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Big Black River

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Album Review

The Pontiac Brothers' debut was originally released in 1985 by the Lolita label, a French imprint which was concentrating on releasing albums by several West Coast groups, including L.A.'s the Plimsouls, the Pandoras, and Gun Club's Sex Beat 81. Pontiac Brother Ward Dotson had been a member of Gun Club, in fact, but he didn't speak too highly of the group's leader, Jeffrey Lee Pierce, after he left, saying, "That guy was singing about having a hellhound on his trail when he still lived with his mom." Dotson was evidently approached by the people at Lolita after he formed a Rolling Stones cover band called the Gallstones. This band wasn't really a serious group at the time, just getting together on a weekly basis to play for fun and free beer at a local Fullerton, CA, pub. The band, in fact, hadn't completely made the transition to writing their own songs, but when offered the prospect of recording an album, they jumped at the chance, booking time at a local recording studio, the Casbah, which was located in an industrial park. The resulting album, Big Black River, as you might expect, sounds like a band who was still figuring out what they were wanted to sound like. Dotson was the only member who had any real experience in a regularly gigging and touring band at that point. Drummer D.A. Valdez had played bass and guitar in various Orange County groups, but he was new to the drums, and singer Matt Simon had played drums but had never sung before (he eventually became more comfortable and accomplished fronting the group, although Dotson was clearly their leader and chief songwriter). Rhythm guitarist Glen Floyd was so inexperienced that he was later kicked out of the band because he couldn't keep up with the rest of the group. Floyd's replacement was Jon Wahl, who appeared on the band's American debut for Frontier Records, 1986's Doll Hut, before leaving to form his own group, Claw Hammer. Three tracks from Big Black River would reappear on Doll Hut — "Straight and Narrow," "Whole Damn World," and "Too Much Been Said" — but the real highlight here is their cover of Bob Dylan's "If You Gotta Go, Go Now." In 1992, the album appeared on CD for the first time when it was reissued by Sympathy for the Record Industry.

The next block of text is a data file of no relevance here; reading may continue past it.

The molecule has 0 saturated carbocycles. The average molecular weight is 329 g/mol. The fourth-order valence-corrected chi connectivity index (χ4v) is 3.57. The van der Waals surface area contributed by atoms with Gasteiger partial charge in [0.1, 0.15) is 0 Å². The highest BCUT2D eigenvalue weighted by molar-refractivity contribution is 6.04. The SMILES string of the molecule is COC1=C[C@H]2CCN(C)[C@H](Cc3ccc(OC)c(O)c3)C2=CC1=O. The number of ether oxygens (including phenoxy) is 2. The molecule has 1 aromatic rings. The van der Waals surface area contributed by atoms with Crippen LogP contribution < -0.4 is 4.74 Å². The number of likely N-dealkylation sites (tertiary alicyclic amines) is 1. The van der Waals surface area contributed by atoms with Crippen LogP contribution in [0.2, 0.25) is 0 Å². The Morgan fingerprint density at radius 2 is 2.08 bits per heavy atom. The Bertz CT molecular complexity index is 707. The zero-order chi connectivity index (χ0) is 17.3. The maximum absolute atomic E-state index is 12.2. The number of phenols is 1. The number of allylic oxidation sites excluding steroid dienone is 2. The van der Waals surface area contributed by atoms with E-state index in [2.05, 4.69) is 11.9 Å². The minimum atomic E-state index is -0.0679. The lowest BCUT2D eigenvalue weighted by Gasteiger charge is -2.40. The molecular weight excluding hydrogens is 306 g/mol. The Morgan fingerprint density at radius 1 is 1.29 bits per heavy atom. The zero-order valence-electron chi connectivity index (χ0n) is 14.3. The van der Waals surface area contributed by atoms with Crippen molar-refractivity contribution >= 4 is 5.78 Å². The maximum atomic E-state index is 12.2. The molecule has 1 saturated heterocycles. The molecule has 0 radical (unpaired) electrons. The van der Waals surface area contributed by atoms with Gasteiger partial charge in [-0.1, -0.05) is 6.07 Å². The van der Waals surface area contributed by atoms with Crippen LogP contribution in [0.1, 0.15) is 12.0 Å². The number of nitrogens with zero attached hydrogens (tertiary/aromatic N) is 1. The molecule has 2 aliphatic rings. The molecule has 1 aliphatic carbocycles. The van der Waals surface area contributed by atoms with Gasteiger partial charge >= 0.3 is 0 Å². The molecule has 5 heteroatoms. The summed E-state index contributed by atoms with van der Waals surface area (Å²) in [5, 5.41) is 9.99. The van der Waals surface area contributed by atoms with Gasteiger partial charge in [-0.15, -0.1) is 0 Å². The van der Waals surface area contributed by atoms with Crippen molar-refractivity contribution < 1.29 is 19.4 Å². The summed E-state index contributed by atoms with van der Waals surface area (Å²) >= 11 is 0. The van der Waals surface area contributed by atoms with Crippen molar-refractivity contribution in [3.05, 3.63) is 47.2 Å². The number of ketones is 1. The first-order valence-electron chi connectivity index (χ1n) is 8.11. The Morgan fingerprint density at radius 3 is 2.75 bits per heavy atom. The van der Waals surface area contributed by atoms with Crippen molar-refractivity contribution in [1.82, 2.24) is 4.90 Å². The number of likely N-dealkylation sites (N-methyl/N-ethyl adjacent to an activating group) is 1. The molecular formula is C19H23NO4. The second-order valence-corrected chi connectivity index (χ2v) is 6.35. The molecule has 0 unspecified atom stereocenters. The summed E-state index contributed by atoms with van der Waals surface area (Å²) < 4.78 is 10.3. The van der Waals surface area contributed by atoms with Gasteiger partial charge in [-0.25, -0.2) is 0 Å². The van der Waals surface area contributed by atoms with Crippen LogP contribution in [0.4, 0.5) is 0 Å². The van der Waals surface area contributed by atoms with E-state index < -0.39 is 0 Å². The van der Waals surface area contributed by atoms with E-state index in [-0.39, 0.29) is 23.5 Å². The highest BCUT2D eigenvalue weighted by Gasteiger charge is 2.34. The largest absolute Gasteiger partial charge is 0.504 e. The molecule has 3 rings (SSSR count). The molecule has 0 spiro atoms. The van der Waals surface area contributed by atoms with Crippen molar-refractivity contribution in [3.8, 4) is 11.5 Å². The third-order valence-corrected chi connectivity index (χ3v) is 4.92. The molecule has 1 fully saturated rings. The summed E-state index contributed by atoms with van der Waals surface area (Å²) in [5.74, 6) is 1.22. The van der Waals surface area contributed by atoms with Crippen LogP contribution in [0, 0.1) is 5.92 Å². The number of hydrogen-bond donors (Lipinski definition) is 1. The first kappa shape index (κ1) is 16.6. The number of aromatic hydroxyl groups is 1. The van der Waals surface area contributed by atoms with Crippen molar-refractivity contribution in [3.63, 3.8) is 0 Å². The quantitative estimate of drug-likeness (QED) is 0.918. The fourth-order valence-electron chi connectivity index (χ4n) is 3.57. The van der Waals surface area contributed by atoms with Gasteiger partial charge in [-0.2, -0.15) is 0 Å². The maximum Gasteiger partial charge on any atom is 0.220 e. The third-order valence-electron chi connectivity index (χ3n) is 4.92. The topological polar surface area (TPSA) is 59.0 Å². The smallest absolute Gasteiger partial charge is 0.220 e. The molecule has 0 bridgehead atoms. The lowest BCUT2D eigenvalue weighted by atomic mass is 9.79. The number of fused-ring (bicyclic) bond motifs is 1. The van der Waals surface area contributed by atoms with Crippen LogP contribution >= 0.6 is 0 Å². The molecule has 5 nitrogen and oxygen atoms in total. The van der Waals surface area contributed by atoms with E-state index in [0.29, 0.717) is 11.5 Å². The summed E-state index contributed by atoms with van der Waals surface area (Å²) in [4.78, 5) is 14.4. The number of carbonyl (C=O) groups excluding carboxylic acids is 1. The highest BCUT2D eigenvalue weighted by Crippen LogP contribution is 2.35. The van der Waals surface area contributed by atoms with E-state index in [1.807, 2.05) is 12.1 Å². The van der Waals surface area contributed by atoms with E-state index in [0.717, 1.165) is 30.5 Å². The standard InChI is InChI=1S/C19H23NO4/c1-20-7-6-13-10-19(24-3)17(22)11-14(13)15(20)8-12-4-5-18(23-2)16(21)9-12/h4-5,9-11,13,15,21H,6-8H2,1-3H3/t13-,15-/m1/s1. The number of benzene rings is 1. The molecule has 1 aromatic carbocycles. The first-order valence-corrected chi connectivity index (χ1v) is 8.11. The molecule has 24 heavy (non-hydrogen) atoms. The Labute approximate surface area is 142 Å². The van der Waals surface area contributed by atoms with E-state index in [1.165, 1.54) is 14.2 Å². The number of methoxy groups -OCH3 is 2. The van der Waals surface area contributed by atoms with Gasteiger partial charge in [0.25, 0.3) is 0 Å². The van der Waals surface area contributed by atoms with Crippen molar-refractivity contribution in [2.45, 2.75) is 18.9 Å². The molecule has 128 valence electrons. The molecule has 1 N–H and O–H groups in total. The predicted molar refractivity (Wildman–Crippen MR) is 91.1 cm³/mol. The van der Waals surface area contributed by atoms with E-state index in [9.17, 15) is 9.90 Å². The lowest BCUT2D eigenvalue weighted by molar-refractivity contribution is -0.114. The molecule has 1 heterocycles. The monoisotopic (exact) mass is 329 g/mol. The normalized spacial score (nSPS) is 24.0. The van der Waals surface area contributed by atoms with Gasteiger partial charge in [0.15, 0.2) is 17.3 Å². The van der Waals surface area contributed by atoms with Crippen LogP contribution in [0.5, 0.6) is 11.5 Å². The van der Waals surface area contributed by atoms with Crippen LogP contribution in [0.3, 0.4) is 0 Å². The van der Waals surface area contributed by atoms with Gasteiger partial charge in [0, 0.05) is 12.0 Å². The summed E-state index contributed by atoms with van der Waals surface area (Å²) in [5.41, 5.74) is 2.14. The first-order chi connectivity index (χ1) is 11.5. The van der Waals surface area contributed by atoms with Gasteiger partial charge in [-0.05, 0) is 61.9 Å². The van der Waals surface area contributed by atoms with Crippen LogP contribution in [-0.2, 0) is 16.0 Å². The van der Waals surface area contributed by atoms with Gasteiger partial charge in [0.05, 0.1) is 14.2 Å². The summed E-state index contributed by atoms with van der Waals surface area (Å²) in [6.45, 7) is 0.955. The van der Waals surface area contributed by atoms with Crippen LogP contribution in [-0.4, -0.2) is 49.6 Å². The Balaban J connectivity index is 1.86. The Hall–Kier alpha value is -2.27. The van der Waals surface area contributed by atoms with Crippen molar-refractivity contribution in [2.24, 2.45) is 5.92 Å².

Biography

Formed: 1983 in Los Angeles, CA

Genre: Alternative

Years Active: '80s, '90s

"Our singer was a drummer, our drummer was a bass player, and collectively we had all the drive of a perpetual hangover," wrote Ward Dotson of his band the Pontiac Brothers, and while that statement gives you a clear picture of the band's self-effacing attitude and fondness for beer, it doesn't tell you that they were one of the best and most purely enjoyable American bands of the '80s, embracing the joys of vintage hard rock with a punk's jaundiced eye well before the grunge explosion made such...
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Big Black River, Pontiac Brothers
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